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Article: Here's To You: A History of the Toast

Here's To You: A History of the Toast -

Here's To You: A History of the Toast

His leave of absence will soon expire, and he must return to his regiment. And what will then be their acquaintance? The mess-room will drink Isabella Thorpe for a fortnight, and she will laugh with your brother over poor Tilney's passion for a month."
Northanger Abbey


The term "Toast" didn’t come into being until the 16th century, and possibly earlier (our original source said 17th, but Shakespeare mentions it in Merry Wives of Windsor, so thpbbtt to them!), when it became customary to put a piece of toasted bread or crouton into the drink to either improve flavor, or as sort of a built-in snack. Adding flavorings to wine was nothing new. Spices, aromatics, honey, raisins, saffron, mint, sea water, rose petals, pepper, violets, resin and a multitude of other additives had been used to alter or improve the flavor of wine (which makes me think that the modern day fruit-flavored wine producers aren’t being all that original . . . but I digress). The toast craze, however, caught on, and soon anything found floating in a drink was called a toast.


“Drinking a toast” to someone or something became immensely popular in the 17th and 18th centuries, to the point of excess. When a gathering would run out of attendees to toast, it became custom to toast absent friends, thus prolonging the drinking. It was during this period, the heyday of the toast, that the position of Toastmaster came into being. A sort of party referee, the Toastmaster’s duty was to make sure that everyone got a fair chance and equal opportunity to offer toasts. Elaborate drinking games and toasting competitions became popular, as well as some rather gruesome customs. Impressing the ladies (or perhaps the other guys) seemed to be the motivation for most of these. Young men would sometimes stab themselves in the arm, mix their blood with their wine and drink it to the their wine when toasting a young woman to prove their devotion and prowess (hmm . . . students haven’t changed much, have they?), and the practice of drinking to a lady’s beauty from her shoe came into being, though I can’t imagine any lady being particularly amused by that.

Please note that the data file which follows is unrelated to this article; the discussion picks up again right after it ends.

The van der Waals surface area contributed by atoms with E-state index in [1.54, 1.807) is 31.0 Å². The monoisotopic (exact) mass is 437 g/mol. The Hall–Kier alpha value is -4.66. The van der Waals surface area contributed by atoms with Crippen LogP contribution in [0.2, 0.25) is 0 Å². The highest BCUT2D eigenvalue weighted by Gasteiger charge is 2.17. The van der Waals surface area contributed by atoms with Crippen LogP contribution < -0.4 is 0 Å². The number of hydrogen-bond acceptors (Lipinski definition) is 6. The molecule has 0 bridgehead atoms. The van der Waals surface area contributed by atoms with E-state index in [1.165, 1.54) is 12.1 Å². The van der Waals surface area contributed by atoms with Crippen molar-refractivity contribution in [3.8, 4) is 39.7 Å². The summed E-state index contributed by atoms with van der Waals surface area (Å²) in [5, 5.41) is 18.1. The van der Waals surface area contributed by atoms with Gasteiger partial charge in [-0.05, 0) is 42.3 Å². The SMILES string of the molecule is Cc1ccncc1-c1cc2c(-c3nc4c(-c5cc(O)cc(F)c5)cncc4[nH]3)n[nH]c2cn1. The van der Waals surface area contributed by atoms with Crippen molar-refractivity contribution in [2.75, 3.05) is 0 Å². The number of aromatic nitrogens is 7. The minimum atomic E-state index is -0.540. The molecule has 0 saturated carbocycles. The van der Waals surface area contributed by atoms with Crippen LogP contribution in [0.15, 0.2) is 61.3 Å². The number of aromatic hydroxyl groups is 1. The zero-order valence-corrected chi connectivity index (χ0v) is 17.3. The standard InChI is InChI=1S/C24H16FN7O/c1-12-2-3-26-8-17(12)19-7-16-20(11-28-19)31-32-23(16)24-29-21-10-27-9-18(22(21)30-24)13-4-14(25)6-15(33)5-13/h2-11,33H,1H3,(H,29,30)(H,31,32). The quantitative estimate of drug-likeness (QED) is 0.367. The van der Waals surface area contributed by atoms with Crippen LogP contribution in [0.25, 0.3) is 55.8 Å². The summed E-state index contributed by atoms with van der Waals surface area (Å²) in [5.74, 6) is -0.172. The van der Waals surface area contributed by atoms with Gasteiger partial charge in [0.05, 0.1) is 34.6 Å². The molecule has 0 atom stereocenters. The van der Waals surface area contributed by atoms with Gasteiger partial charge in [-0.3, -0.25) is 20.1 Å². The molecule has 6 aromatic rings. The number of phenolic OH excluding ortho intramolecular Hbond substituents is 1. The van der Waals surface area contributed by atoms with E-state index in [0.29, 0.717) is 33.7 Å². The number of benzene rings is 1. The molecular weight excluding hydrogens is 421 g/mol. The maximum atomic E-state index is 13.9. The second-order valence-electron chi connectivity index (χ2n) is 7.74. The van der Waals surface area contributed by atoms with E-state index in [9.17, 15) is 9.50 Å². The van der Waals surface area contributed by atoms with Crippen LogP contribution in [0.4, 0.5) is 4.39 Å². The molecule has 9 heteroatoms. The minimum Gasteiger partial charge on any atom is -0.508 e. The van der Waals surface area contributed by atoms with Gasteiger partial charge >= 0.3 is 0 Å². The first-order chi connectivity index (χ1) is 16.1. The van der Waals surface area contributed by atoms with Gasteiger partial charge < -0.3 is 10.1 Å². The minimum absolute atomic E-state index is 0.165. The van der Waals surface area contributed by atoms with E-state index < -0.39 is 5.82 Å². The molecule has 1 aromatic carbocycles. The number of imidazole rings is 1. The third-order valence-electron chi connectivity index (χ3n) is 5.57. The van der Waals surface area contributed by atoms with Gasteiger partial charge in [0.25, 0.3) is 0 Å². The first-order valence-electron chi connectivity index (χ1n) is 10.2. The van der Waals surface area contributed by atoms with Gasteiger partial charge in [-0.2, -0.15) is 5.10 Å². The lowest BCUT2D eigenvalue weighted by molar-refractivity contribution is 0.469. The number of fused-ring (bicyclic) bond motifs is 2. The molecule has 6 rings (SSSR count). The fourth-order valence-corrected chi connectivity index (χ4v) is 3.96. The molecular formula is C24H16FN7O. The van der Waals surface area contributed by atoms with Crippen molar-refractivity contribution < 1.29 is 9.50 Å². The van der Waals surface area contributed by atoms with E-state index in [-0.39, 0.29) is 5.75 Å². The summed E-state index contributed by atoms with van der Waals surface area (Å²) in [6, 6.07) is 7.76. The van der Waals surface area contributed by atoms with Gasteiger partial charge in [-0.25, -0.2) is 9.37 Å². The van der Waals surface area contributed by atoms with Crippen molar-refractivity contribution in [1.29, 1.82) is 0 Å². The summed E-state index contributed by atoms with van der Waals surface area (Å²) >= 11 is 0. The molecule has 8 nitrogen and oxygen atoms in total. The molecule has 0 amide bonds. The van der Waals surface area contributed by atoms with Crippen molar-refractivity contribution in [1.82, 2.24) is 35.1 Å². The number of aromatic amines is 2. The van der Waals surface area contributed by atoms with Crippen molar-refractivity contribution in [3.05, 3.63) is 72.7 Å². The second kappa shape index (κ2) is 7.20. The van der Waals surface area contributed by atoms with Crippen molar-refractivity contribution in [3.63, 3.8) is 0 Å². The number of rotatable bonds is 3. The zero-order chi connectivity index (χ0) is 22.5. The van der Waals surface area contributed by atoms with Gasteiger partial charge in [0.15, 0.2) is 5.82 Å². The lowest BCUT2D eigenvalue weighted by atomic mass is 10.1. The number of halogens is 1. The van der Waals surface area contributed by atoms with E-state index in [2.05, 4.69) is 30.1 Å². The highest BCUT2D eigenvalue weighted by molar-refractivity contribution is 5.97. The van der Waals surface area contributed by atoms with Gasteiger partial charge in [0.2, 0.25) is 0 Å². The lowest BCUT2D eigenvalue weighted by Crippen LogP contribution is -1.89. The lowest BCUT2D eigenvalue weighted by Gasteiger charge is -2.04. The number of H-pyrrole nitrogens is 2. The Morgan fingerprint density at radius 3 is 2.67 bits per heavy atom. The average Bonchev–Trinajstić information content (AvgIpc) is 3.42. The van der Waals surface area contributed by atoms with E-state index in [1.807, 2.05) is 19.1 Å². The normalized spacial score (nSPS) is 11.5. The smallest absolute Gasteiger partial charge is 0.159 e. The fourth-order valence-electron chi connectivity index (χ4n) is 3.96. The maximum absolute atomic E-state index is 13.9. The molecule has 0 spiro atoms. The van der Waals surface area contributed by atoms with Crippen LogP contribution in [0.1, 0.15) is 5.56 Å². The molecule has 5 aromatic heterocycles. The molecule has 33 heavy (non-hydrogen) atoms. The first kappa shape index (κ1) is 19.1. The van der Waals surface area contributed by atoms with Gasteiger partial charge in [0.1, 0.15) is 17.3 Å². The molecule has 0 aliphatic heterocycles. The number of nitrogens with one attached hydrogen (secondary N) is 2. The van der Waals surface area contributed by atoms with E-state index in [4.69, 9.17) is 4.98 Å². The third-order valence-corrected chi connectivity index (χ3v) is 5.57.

Predictably, this excess eventually led to a backlash. Anti-toasting movements and laws began to appear, although they were largely unsuccessful. Eventually, the boisterous excess calmed down and toasting became once more an intellectual affair. Toasting clubs began to emerge and toasting evolved into a way to promote moral doctrine and patriotism, making toasting a social custom instead of a drinking one. William Jennings Bryan, a teetotaler himself, once toasted the British Navy with a glass of water, saying, “Gentlemen, I believe your victories were won on water.” British Ambassador rose and toasted, “George the Third, who, like the sun in its meridian spreads a luster throughout and enlightens the world.” He was followed by the French minister, who toasted, “The illustrious Louis the Sixteenth who, like the moon, sheds his mild and benevolent rays on and influences the globe.” Franklin then rose and toasted, “George Washington, commander of the American armies, who, like Joshua of old, commanded the sun and the moon to stand still, and both obeyed.”

We just don’t get great toasts like that anymore. Then again, nobody is asking you to thrust a bayonet in your arm to prove your manhood, so perhaps we should count our blessings.

Reprinted with permission from Scheid Vineyards: The Twisted Vine, Holiday 1999



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